Whales and Dolphins September 2016
Published: 18th September 2016
Glenloy Wildlife ran its inaugural Whales and Sharks holiday in the first week of September. This was something of a taster, as we needed a combination of suitable weather and wildlife to make the week work. All-in-all it was deemed a success, thankfully. Although the weather was mixed, we managed to organise boat trips for the best days of the week, when the sea was pretty calm and we even managed to enjoy some sun. On the first day of the holiday we took the Sheerwater from Arisaig out to Eigg. We could see pretty much every black dot on the water, making wildlife watching very easy. In total we had as many as 11 different sightings of minke whales, although these were not necessarily all of different animals. We also soon lost count of the number of porpoise seen, some coming right out of the water in a very dolphin-like manner. Add to this loads of seals, diving gannets, a sea dotted with shearwaters, flotillas of auks and a bonus great skua and we were off to a flying start. We even saw a pair of sea eagles being mobbed by ravens whilst wandering on Eigg.
Later in the week we rose early and took a long day cruise with Ardnamurchan Charters from Laga Bay on the Ardnamurchan peninsula. The sea conditions were again great, but it was a bit drizzly in the morning. On the way over we spotted a dipper on the River Moidart, and stopping to look at this, we all saw that there was a kingfisher perched on the same rock – an auspicious start! |We enjoyed the trip out to Carna, where skipper Andy told us something about the conservation projects in operation there as well as the otters for which it is famous. Cruising around the islands in Loch Sunart we saw a juvenile sea eagle perched on a rock, close enough to photograph. Further out we saw porpoise and a pair of adult sea eagles, also really close, perched on a skerry above dozing seals. Flocks of auks, gannets and shearwaters had moved right up into the Sound of Mull. We crossed the open ocean to the Cairns of Coll, a hot-spot for basking shark. Unfortunately, no sharks were feeding at the surface that day, but the skerries were covered in seals, shags and gulls, and it was fascinating to weave in and out of them. We were rewarded nearby with a school of common dolphin that rode the bow waves for a while. Delicate storm petrels flitted across the waves as we moved on to Muck. A whale was spotted in the deep trench just off the island as we approached. The return trip skirted Ardnamurchan Point, passing the lighthouse and affording great views of the fantastic geology of the area with folds, faults and volcanic intrusions readily visible along the cliffs. We re-encountered the same pair of adult sea eagles, this time flying low over the cliffs, and had a golden eagle over Ben Hiant. A final bonus was a small herd of wild goats on one of the islands in Loch Sunart. Thanks to Andy for a great day.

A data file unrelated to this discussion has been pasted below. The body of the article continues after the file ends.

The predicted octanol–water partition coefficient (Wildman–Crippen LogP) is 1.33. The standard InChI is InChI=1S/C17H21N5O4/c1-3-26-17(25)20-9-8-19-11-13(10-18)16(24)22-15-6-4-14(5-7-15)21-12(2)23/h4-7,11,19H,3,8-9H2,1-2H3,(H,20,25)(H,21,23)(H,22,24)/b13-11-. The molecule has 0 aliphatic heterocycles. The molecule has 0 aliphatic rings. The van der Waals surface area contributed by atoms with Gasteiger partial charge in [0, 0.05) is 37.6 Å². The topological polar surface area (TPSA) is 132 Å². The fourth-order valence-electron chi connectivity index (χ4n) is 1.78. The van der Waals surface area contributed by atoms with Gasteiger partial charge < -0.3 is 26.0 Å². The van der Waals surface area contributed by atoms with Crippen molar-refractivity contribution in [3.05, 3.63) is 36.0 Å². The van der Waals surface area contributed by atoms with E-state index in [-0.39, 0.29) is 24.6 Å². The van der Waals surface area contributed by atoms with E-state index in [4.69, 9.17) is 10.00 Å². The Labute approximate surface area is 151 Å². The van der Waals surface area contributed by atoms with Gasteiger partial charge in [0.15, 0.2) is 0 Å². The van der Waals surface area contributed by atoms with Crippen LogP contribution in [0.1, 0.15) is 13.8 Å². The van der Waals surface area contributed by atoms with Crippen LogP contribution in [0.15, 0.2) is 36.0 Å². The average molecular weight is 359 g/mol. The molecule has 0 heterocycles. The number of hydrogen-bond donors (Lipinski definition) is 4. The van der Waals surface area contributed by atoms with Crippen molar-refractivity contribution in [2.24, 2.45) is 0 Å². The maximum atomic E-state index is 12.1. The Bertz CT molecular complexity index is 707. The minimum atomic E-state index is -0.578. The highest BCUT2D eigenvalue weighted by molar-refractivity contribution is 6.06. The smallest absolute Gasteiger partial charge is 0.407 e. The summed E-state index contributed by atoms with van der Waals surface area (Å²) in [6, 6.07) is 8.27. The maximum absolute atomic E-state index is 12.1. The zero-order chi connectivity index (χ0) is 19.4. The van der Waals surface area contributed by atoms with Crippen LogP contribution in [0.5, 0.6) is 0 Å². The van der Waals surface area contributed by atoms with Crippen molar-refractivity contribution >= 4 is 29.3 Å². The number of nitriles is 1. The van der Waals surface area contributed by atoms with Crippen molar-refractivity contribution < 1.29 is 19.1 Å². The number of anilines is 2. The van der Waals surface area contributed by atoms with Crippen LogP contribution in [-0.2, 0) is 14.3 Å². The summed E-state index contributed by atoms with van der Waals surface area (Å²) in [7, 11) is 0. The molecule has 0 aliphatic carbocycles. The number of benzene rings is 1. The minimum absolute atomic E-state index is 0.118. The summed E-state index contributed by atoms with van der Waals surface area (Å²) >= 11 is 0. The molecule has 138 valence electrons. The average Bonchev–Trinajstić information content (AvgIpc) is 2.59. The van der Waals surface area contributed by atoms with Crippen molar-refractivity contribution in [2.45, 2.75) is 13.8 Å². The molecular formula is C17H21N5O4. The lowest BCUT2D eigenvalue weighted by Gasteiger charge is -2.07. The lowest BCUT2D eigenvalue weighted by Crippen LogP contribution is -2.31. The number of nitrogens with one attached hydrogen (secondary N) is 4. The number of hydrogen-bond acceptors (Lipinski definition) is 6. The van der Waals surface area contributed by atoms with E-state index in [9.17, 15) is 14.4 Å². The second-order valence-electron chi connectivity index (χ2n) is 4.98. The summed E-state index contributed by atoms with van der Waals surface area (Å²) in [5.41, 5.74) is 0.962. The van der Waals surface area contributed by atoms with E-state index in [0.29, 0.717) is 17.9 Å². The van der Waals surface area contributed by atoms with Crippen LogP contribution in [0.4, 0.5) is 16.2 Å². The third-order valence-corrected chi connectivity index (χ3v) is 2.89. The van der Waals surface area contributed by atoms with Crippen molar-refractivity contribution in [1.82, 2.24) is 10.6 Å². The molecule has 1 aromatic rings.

We also travelled across to Chanonry Point to look for the bottlenose dolphins, but were unsuccessful this time, which was disappointing. A couple of sandwich terns, a very curious common seal pup and flocks of turnstone and plovers provided some compensation as we scanned the choppy waves. We also called in at Loch Ruthven to see the Slavonian grebes. The adults were still sporting breeding plumage and a youngster was doing its own thing at the head of the loch. We also saw several red kites in the vicinity, but the ospreys appear to have moved on. A nice mixed flock of small birds contained goldcrest, treecreeper, long-tailed tits and a wood warbler as well as the usual tits and chaffinches. Later that week we saw Slavonian grebe in Loch Linnhe, also still in breeding plumage. Clearly these birds are starting to move out to the coast, though the individuals here may well have come from Scandanavia. Red-throated divers were also spotted in the same area – with some difficulty as they spent most of their time fishing!
Other wildlife was sought during the week, naturally. We saw four breeds of deer, including the magnificent herd of estate red stags by Loch Sunart. We watched an otter fishing in Loch Leven and a pair of young otters play (?) fighting in the waters of Loch Linnhe. The pine martens continued to appear daily, with up to three beasts at any one time. The smaller kits appear to be very shy and do not often appear, but the mother continues to take food away from the Lodge to feed them. Red squirrels were seen at Inchree, though there appears to be quite a lot of selective felling being carried out close to the path above the falls, which must make them a bit nervous. The black grouse were lekking slightly more vigorously. Further eagles were spotted soaring above the hillsides. Amongst the usual cast off small birds the swallows and martins were gathering and fattening up before their long journeys south. Despite some late season butterflies and dragonflies it seems that autumn is upon us in the Highlands.